- Margaret McCartney, general practitioner, Glasgow
It looks just like any other magazine on the shelves of the newsagent aimed at middle aged women: glossy, 100 pages, with a smiling, confident looking woman on the cover. What Doctors Don’t Tell You, a monthly magazine that launched in September 2012, claims to explain how to “discover treatments that are safer and more effective.”
The headlines don’t mention celebrity gossip but instead promise subjects such as “Cervical cancer alert: what every mother (and daughter) should know about the new jab,” “How I avoided a hysterectomy through diet,” and “Unsteady gran? It’s drugs that cause the falls, not old age.” The magazine has regular columns, such as “Pet’s corner” and “My medical horror story,” and a column in which a retired general practitioner can “speak freely about his unorthodox but highly successful approach to treating ‘the incurables.’”
But how fairly does What Doctors Don’t Tell You reflect the evidence? It raises valid concerns in an article about the influence of the drug industry on doctors’ decision making in the United States. Another article on falls in older people describes how “prescription drugs are a major cause of the common problems we usually put down to ageing.” But rather than presenting “what doctors don’t tell you,” the article quotes from Michael Oliver, the professor of cardiology who wrote a personal view on overtreatment of older people in the BMJ in 2009 that was reported widely in the lay press.1 Several points in the article reasonably relay the associated problems of polypharmacy in older people. However, the article also states, for example, that drugs such as propranolol and dipyridamole are “too dangerous for use in the elderly,” referencing a study published in JAMA in 1994.2 This study was based in the United States, where prescribing policy is different, and so may not relate directly to the UK population, and it focused on “potentially inappropriate” drugs identified through a cross sectional survey rather than on individual assessment of each prescription.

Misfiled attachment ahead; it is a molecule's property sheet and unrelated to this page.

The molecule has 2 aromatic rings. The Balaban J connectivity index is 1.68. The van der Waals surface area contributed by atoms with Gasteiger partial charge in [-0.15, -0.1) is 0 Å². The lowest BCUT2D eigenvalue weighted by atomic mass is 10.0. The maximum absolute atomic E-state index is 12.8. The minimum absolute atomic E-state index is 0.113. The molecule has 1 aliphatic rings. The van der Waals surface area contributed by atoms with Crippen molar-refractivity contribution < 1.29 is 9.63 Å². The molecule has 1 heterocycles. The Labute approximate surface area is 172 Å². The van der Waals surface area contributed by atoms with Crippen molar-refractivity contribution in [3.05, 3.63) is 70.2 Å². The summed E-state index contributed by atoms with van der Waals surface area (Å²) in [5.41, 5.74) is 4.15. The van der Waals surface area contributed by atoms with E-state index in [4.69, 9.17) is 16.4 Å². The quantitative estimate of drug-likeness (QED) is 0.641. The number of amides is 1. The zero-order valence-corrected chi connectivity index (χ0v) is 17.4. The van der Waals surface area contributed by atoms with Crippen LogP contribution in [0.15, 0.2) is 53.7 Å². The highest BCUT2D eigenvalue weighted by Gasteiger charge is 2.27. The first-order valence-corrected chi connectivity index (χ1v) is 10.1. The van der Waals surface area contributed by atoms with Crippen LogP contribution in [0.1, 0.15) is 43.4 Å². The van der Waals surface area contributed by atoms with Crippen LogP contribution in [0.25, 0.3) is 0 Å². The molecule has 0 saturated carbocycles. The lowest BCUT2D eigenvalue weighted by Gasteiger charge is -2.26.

The editor of What Doctors Don’t Tell You, Lynne McTaggart, ran the magazine originally as a website and newsletter, which launched in 1990. She told me, “The reason my magazine exists is because modern medicine just isn’t working very well. That’s the bottom line. The American Medical Association has come out to say that correctly prescribed drugs is the third leading cause of death in America and that probably goes for all of the West.” She is clear that her publication, which she says has a circulation of 40 000, is for “intelligent people of any age who want to know more about what works and what doesn’t work in conventional and alternative medicine. They want to know more, to be able to control their own health. They don’t want to be told after the fact, when they’ve suffered a side effect, ‘Oh yeah, that had to do with medicine,’ because they are not getting enough information.”